Occasionally, you may decide to create alternative work arrangements based on written agreements. How you do that is crucial to retaining at-will status.
Recent case: Merari Gonzalez worked in the sonogram section at Methodist Charlton Medical Center in Dallas while attending community college. The hospital agreed to pay her tuition in a sonogram certificate program in exchange for her promise to work for two years at the hospital once she graduated. The written agreement specified that the relationship was still at-will.
Gonzalez was terminated for violating patient privacy. She sued, alleging she had a two-year employment agreement.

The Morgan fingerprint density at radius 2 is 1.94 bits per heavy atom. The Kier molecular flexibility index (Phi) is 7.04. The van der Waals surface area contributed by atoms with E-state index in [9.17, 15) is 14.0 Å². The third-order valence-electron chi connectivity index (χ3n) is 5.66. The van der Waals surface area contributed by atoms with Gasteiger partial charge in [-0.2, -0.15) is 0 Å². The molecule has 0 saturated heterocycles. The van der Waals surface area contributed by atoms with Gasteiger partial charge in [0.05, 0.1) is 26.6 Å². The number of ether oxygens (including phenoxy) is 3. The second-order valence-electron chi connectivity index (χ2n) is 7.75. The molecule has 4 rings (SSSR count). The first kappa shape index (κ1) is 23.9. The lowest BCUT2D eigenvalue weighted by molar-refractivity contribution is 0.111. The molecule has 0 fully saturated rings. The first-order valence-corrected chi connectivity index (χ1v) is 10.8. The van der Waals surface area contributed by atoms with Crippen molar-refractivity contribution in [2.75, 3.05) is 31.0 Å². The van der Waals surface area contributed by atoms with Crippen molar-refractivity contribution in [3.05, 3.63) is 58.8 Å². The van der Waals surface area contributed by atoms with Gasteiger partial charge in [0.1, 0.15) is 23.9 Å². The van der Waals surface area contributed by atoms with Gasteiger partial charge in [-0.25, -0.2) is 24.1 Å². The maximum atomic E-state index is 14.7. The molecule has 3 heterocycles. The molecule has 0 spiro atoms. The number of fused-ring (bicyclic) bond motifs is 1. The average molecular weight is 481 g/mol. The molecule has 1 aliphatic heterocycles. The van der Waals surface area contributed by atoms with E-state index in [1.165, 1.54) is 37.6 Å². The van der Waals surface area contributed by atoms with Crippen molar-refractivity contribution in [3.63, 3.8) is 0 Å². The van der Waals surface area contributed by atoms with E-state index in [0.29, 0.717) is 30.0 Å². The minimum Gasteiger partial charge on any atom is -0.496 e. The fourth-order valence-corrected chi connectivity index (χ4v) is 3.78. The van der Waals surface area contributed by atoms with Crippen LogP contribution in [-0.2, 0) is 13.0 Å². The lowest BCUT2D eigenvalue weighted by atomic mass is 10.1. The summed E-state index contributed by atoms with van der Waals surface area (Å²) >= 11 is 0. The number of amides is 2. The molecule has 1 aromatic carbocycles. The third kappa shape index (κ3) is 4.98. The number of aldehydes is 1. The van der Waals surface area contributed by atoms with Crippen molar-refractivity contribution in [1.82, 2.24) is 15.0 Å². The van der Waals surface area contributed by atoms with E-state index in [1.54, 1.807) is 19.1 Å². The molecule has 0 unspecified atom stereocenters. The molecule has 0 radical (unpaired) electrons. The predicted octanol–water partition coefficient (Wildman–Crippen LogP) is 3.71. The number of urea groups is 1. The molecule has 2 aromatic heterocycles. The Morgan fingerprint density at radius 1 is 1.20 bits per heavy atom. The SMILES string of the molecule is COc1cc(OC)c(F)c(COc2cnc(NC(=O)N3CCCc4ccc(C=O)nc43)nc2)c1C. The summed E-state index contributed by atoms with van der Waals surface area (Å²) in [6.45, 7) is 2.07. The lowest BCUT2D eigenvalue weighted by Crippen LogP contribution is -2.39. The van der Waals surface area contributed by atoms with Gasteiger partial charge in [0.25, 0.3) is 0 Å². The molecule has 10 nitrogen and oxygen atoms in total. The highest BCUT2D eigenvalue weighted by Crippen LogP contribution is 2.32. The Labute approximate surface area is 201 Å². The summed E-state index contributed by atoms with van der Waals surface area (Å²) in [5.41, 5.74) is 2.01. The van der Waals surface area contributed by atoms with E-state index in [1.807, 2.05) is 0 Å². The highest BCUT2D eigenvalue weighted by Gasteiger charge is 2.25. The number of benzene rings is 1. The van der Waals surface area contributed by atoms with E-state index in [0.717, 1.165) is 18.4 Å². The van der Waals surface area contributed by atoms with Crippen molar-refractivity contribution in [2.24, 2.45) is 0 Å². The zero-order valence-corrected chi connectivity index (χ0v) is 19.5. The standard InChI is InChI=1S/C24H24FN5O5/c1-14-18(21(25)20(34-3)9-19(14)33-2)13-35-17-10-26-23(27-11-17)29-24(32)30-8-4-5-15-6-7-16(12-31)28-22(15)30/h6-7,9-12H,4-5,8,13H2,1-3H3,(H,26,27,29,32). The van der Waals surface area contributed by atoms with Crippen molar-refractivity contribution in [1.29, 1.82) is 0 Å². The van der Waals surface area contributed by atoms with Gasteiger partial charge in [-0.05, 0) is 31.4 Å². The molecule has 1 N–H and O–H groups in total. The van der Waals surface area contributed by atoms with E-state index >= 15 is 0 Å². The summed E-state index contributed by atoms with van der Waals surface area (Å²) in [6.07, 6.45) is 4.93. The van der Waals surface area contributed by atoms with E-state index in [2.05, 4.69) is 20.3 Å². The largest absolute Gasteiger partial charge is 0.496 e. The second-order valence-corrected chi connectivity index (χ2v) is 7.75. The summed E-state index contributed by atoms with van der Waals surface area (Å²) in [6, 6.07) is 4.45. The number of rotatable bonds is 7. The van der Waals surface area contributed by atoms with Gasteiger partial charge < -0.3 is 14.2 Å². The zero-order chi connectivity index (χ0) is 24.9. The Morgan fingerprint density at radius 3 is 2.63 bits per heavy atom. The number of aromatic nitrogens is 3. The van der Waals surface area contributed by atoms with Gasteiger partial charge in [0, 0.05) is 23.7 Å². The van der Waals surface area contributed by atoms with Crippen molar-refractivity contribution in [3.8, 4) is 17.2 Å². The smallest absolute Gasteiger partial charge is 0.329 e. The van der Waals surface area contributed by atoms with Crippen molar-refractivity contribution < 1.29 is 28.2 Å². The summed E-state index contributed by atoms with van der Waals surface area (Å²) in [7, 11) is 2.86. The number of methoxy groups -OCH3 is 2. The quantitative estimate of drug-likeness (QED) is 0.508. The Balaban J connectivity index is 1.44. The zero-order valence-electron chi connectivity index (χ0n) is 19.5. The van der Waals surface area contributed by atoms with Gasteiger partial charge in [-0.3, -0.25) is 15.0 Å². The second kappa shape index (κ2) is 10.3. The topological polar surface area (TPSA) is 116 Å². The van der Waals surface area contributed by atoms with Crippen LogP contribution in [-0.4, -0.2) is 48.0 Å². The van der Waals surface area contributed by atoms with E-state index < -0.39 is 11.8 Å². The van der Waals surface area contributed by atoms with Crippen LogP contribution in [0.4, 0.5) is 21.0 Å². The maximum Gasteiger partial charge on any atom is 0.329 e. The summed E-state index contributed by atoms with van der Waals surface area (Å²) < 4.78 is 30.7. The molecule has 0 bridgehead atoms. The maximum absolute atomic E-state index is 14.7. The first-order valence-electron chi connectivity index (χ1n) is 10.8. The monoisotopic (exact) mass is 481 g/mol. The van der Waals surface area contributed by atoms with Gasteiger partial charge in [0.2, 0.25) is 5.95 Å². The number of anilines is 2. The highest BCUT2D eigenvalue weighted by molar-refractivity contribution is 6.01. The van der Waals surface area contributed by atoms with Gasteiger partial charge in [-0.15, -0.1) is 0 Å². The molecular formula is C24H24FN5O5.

The court said she did not, given that the contract specifically retained at-will status. (Gonzalez v. Methodist Charlton Medical Center, No. 10-11-00257, Court of Appeals of Texas, 2011)
- Beware overly broad drug policies, which could violate ADA rules about revealing a disability
- Tick, Tock. Watch the (Retaliation) Clock
- Don't fret needlessly over being right
- No individual liability under Texas Whistleblower Act or Labor Code
- Lawsuit-proof your firing decisions: Have those who hire or promote also do the firing